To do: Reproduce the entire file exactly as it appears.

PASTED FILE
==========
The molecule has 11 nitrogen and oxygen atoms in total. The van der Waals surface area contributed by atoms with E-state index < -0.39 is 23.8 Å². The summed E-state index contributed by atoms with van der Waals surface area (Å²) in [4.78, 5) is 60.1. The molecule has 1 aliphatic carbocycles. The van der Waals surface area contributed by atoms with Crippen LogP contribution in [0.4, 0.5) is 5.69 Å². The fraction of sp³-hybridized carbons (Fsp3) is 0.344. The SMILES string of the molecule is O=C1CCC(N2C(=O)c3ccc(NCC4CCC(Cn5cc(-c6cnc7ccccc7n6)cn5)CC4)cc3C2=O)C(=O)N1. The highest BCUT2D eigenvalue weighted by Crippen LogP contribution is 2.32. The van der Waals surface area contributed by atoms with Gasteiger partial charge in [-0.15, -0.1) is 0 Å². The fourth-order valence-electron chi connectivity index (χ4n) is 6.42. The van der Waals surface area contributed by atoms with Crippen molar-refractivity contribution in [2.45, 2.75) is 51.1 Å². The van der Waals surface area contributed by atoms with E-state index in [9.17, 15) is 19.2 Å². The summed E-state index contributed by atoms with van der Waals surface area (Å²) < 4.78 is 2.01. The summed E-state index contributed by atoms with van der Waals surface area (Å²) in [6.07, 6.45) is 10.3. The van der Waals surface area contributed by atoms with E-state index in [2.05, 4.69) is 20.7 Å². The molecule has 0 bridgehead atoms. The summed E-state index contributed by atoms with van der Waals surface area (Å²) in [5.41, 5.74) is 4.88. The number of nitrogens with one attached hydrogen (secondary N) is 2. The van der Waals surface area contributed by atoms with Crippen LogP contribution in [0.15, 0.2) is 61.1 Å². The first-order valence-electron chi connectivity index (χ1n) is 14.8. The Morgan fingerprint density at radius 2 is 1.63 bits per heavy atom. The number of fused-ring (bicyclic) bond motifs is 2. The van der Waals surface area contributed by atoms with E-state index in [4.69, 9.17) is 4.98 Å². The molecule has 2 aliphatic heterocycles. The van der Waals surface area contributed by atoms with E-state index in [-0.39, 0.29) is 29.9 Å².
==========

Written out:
The molecule has 11 nitrogen and oxygen atoms in total. The van der Waals surface area contributed by atoms with E-state index < -0.39 is 23.8 Å². The summed E-state index contributed by atoms with van der Waals surface area (Å²) in [4.78, 5) is 60.1. The molecule has 1 aliphatic carbocycles. The van der Waals surface area contributed by atoms with Crippen LogP contribution in [0.4, 0.5) is 5.69 Å². The fraction of sp³-hybridized carbons (Fsp3) is 0.344. The SMILES string of the molecule is O=C1CCC(N2C(=O)c3ccc(NCC4CCC(Cn5cc(-c6cnc7ccccc7n6)cn5)CC4)cc3C2=O)C(=O)N1. The highest BCUT2D eigenvalue weighted by Crippen LogP contribution is 2.32. The van der Waals surface area contributed by atoms with Gasteiger partial charge in [-0.15, -0.1) is 0 Å². The fourth-order valence-electron chi connectivity index (χ4n) is 6.42. The van der Waals surface area contributed by atoms with Crippen molar-refractivity contribution in [2.45, 2.75) is 51.1 Å². The van der Waals surface area contributed by atoms with E-state index in [9.17, 15) is 19.2 Å². The summed E-state index contributed by atoms with van der Waals surface area (Å²) < 4.78 is 2.01. The summed E-state index contributed by atoms with van der Waals surface area (Å²) in [6.07, 6.45) is 10.3. The van der Waals surface area contributed by atoms with E-state index in [2.05, 4.69) is 20.7 Å². The molecule has 0 bridgehead atoms. The summed E-state index contributed by atoms with van der Waals surface area (Å²) in [5.41, 5.74) is 4.88. The number of nitrogens with one attached hydrogen (secondary N) is 2. The van der Waals surface area contributed by atoms with Crippen LogP contribution in [0.15, 0.2) is 61.1 Å². The first-order valence-electron chi connectivity index (χ1n) is 14.8. The Morgan fingerprint density at radius 2 is 1.63 bits per heavy atom. The number of fused-ring (bicyclic) bond motifs is 2. The van der Waals surface area contributed by atoms with E-state index in [4.69, 9.17) is 4.98 Å². The molecule has 2 aliphatic heterocycles. The van der Waals surface area contributed by atoms with E-state index in [-0.39, 0.29) is 29.9 Å².